Henry Dreyfuss is widely recognized as one of the most prominent early industrial designers. The Washburn Company hired Dreyfuss to update its line of kitchen tools in 1934; the company’s president John S. Tomajan had already met with several practitioners featured in Fortune’s seminal article on industrial designers published in February of that same year. Tomajan was turned off by the arrogant attitude of the other designers but was drawn to the young Dreyfuss’s earnest and straightforward manner. Dreyfuss set out to reshape the Washburn line in terms of both form and color, perceiving the commission not as a challenge to create one universal tool, but a series of purpose-specific objects that put function and usability at the fore. He expanded the collection to include diverse array of objects such as the potato masher, slotted spoon, and spatula in this group. The various utensils were united by the bright colors in which they were produced: red, yellow, and green.These objects combine the reductive forms favored in the 1920s and ‘30s with streamlined elements. The resulting designs anticipate the mid-twentieth-century preoccupation with biomorphic shapes that contribute to the line’s usability. This user-centricity is a key tenet of Dreyfuss’s ideology, which in later years would contribute to his system of anthropometrics, or human factors, in design.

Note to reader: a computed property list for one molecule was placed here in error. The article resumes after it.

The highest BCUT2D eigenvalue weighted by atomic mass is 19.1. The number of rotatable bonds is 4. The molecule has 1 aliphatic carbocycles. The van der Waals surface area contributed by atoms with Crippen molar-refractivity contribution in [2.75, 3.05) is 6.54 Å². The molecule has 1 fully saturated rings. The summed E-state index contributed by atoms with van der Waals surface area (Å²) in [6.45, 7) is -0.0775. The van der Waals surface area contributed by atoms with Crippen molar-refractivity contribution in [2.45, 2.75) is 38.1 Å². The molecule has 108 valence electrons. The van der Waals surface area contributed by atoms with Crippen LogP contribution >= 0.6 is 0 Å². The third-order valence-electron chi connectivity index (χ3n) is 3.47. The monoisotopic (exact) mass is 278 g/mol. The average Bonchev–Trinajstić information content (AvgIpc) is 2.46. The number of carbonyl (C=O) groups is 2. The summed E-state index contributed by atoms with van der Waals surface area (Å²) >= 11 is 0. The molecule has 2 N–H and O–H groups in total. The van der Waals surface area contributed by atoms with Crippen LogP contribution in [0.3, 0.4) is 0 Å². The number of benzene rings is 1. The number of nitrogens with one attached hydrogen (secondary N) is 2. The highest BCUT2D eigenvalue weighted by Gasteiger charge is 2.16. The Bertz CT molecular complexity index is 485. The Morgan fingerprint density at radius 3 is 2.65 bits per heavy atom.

This object was donated by George R. Kravis II.
This object was previously on display as a part of the exhibition Energizing the Everyday: Gifts From the George R. Kravis II Collection.